33.While acknowledging the low number of unaccompanied asylum-seeking children (10 in 2022 and 16 in 2021), the Committee is concerned at information received regarding their situation in a designated reception facility (Baejarhraun), administered by the Directorate of Immigration, where they are hosted before their placement with a foster family or at a reception centre for adults. It is noted that the child protection authorities are responsible for their care in this facility, but reports suggest that this facility is unfit for children, as it lacks child-friendly spaces or areas for recreation, and clear safety procedures, and does not fully respond to children’s needs (arts. 11 and 16).
34. The State party should adopt a holistic approach to the reception of unaccompanied child asylum seekers and ensure adequate reception and care arrangements, including safe and suitable accommodation adapted to their needs, and should guarantee proper health-care, educational and psychosocial support. It should also monitor the conditions and needs of children in the reception centres regularly.
35.The Committee requests the State party to provide, by 13 May 2023, information on follow-up to the Committee’s recommendations on solitary confinement in pretrial detention, sexual and gender-based violence, and safeguards against non-refoulement, as contained in paragraphs 14 (c), 20 (a) and 32 (a) respectively of the present document.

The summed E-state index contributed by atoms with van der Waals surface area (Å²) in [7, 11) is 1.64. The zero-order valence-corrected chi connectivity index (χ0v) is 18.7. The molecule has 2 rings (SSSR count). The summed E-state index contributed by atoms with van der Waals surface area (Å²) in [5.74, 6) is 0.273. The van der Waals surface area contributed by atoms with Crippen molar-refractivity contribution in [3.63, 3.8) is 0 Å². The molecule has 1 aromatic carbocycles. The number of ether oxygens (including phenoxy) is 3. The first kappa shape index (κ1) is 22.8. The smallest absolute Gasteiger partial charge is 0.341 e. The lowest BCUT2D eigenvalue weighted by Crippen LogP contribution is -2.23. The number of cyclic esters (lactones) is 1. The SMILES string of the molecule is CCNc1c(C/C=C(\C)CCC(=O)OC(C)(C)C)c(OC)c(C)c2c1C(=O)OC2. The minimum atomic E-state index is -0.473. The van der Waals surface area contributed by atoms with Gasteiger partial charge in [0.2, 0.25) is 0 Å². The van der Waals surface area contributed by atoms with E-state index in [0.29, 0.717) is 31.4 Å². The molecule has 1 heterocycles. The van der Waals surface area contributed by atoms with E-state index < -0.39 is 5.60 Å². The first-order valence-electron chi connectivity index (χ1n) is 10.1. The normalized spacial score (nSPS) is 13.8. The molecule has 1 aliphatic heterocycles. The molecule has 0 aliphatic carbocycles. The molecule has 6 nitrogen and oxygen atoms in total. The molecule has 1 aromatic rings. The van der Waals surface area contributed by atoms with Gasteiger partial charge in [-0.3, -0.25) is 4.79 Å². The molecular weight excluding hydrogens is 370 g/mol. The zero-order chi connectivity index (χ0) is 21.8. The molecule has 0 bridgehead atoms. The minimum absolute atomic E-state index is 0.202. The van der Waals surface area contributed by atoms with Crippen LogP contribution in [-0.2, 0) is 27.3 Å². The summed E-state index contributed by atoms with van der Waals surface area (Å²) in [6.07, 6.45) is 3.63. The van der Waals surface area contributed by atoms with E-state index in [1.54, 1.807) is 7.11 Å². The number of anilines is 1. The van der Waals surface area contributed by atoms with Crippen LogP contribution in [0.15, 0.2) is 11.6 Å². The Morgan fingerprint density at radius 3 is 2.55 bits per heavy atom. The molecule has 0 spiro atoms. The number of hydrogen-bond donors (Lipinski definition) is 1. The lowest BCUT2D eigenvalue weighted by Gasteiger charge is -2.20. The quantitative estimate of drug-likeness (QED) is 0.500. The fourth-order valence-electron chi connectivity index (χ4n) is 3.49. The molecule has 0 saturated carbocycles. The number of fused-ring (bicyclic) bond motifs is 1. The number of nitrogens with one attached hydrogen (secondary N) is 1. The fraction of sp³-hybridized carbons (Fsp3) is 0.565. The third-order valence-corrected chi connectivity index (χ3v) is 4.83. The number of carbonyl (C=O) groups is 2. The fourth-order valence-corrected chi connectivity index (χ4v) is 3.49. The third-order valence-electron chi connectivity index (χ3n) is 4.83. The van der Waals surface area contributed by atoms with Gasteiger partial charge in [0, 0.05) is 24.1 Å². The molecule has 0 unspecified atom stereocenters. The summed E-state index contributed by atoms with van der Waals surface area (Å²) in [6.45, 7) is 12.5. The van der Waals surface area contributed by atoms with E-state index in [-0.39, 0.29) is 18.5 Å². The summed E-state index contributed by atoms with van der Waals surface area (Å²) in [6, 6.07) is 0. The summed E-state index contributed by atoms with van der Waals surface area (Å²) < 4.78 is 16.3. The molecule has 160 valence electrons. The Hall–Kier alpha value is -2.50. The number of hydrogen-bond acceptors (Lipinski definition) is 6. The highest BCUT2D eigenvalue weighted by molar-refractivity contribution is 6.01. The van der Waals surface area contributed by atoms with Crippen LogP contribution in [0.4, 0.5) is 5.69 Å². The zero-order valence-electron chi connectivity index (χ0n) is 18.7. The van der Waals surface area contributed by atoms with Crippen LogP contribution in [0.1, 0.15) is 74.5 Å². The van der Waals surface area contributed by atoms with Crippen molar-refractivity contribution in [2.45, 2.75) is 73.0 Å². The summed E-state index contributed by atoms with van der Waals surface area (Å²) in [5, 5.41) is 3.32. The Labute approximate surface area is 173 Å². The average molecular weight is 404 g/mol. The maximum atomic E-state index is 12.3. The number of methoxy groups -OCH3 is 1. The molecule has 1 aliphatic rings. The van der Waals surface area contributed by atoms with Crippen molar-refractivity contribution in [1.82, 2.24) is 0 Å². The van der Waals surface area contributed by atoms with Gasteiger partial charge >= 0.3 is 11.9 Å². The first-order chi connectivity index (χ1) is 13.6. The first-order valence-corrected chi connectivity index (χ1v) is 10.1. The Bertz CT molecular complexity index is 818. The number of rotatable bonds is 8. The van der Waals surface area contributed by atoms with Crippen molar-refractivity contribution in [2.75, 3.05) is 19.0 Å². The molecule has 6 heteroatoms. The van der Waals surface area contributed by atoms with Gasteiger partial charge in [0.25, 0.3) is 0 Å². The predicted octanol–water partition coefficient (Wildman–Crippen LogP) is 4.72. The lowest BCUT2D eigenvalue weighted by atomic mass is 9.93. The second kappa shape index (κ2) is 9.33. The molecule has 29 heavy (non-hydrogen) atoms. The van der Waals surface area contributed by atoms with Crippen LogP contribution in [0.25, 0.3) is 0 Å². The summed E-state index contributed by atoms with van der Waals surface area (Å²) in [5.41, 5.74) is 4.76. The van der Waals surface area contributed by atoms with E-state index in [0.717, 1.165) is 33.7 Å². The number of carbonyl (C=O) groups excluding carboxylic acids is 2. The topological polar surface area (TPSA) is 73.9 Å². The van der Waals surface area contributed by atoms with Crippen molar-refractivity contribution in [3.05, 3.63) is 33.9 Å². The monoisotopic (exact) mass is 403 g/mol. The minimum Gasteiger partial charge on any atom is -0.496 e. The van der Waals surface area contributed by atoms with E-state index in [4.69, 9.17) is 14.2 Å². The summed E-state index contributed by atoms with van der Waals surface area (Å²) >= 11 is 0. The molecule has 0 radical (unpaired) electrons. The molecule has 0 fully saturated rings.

36.The Committee invites the State party to consider ratifying the United Nations human rights treaties to which it is not yet party, namely the International Convention for the Protection of All Persons from Enforced Disappearance and the International Convention on the Protection of the Rights of All Migrant Workers and Members of Their Families.
37.The State party is requested to widely disseminate the report submitted to the Committee and the present concluding observations, in appropriate languages, through official websites, the media and non-governmental organizations.
38.The Committee requests the State party to submit its next periodic report, which will be its fifth, by 13 May 2026. To that end, and in view of the fact that the State party has agreed to report to the Committee under the simplified reporting procedure, the Committee will, in due course, transmit to the State party a list of issues prior to reporting. The State party’s replies to that list of issues will constitute its fifth periodic report under article 19 of the Convention.